Maryland Attorney General Douglas F. Gansler (D) on Thursday compared the state’s troubled rollout of its online health insurance exchange to “a ‘Saturday Night Live’ skit.”
“It’s comical that it’s not working,” Gansler told reporters. “ It’s tragic for folks who don’t have access to health care.”
Gansler, a Democratic candidate for governor, has been highly critical of the role played by his rival, Lt. Gov. Anthony G. Brown (D), in overseeing the implementation of the federal health care law in Maryland. Brown co-chairs a council that has guided reforms in the state but has said he was not involved in the day-to-day operations of the exchange.
Gansler said Thursday that his comments were directed toward the state’s decision to “outsource” work on the exchange to a North Dakota company, which he called “the most intriguing component” of the project.
“It’s like a Saturday night Live skit,” Gansler told reporters in Annapolis.
His comments came at a press conference that Gansler called to announce Maryland’s share of a national settlement with one of the country’s largest mortgage servicers over questionable foreclosure practices.
Gansler was asked what he thought of suggestions by Rep. John Delaney (D-Md.) and others that the state abandon its health insurance exchange and allow Marylanders to shop for insurance plans in the federal marketplace instead.
“I think the best solution would be for Maryland to get its Web site up and running,” Gansler said. “Other states could do it. This isn’t that hard.”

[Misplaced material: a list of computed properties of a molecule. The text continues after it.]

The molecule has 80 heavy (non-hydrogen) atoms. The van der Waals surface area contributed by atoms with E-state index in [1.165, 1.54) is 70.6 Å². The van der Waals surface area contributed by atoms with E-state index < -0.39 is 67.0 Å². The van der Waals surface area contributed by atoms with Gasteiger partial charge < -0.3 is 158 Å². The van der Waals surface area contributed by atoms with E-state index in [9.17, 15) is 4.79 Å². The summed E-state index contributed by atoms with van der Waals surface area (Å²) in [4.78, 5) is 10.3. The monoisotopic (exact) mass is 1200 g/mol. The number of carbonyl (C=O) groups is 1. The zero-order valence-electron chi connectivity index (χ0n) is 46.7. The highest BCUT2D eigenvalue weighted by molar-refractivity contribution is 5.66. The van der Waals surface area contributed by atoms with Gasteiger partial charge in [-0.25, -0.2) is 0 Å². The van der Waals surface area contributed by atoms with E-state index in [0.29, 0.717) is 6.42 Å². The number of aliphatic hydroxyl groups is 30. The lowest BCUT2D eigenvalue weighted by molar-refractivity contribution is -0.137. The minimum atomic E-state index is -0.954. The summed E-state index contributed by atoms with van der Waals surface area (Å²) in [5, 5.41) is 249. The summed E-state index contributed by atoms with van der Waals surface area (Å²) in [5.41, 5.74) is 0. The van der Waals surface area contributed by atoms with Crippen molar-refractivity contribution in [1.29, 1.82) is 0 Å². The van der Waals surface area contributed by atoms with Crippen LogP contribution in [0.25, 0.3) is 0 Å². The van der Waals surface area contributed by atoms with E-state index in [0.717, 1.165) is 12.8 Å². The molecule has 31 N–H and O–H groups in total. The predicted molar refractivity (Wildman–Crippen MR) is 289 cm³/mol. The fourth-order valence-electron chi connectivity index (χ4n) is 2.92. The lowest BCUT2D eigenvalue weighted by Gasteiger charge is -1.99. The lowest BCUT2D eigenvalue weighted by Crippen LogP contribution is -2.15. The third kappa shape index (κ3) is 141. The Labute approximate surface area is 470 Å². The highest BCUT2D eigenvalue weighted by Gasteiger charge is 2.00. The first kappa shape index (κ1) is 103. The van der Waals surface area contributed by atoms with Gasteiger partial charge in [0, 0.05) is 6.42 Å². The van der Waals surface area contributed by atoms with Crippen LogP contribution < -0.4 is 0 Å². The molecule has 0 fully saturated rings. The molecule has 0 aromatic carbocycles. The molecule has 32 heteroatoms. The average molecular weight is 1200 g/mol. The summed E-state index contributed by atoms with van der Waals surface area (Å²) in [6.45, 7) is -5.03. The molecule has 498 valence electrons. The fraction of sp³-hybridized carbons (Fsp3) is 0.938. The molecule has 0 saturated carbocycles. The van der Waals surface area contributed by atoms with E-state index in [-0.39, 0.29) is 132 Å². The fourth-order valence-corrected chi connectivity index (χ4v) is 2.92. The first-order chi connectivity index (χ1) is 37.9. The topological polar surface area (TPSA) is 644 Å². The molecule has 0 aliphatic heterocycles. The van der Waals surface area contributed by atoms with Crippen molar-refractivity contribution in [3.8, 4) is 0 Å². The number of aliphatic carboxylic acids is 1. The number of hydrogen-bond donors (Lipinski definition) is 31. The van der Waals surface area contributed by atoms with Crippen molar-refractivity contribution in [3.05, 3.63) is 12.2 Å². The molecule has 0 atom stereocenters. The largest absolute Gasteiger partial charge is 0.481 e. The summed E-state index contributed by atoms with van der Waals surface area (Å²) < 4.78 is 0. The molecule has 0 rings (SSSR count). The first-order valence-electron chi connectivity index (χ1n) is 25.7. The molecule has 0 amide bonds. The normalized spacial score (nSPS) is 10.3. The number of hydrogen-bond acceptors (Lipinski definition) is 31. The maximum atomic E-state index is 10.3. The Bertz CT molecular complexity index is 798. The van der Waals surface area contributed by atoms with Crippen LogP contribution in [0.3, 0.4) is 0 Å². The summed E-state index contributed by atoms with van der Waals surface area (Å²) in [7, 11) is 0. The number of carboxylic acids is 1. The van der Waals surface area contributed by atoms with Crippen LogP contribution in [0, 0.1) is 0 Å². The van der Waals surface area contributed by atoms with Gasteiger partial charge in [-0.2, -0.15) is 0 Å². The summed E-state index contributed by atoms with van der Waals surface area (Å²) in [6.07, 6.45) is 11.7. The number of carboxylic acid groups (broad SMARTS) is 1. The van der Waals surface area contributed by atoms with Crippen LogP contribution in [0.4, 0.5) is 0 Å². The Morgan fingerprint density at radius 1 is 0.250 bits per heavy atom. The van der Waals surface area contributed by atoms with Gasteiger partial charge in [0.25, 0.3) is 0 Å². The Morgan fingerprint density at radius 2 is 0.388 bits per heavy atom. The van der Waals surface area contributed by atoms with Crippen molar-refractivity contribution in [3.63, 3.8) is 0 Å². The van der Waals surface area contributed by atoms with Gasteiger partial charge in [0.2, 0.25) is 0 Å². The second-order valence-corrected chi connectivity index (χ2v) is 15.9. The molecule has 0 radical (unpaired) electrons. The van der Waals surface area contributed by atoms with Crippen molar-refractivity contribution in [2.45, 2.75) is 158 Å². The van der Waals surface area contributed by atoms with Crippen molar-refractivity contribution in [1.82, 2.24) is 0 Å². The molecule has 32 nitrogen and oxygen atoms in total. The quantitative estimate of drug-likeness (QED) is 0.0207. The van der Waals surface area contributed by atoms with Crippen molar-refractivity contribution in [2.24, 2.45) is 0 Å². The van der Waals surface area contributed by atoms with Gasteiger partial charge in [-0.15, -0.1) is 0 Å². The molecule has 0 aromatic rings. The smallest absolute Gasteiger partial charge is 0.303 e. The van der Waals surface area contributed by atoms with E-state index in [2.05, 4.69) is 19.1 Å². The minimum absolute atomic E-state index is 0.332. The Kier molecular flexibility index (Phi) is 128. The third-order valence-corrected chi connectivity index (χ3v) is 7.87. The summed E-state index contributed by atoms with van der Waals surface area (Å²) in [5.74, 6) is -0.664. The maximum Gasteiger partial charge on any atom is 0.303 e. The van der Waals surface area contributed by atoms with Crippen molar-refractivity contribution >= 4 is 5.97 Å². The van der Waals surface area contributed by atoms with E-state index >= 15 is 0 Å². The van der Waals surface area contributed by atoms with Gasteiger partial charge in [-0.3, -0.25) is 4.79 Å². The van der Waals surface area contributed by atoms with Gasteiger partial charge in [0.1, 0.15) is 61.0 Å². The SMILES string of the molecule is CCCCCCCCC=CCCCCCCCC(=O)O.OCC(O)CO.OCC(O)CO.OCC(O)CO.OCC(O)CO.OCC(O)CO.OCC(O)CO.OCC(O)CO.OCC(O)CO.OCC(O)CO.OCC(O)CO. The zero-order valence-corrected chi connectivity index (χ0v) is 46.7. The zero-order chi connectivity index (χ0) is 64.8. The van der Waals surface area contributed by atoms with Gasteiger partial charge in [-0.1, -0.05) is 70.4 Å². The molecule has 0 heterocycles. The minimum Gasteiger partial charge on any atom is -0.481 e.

He blamed Brown for “a failure of leadership and a lack of preparation” and said that he has “confidence” that Gov. Martin O’Malley (D) “will be able to get this up and running.”
Later Thursday, Brown campaign manager Justin Schall fired back.
“While the governor and lieutenant governor are focused on solutions, Gansler is in the same place he’s been since the beginning: sitting on the sidelines rooting for health care to fail and sounding more like a Republican hack than a leader who understands complex issues,” Schall said. “What kind of public servant finds entertainment in other people’s struggle to get affordable health care? The people of Maryland deserve better.”
Gansler said Thursday that he supports President Obama and the health-care law but is troubled by how it has been implemented in Maryland.
O’Malley said last weekend that most of the major technological problems hindering enrollment on the state Web site had been fixed.
As of Friday, 7,435 people had chosen to enroll in private plans through the state exchange, according to figures released by O’Malley’s office. The state has set a goal of enrolling 150,000 people by the end of March, a target that O’Malley has continued to stick by.
An additional 22,323 people had enrolled in Medicaid through the exchange as of Friday, officials said. The goal for Medicaid is 110,000 people by the end of March.
Although no official figures have been released, administration officials say enrollment this week has picked up significantly, an indication the site is working better, they say.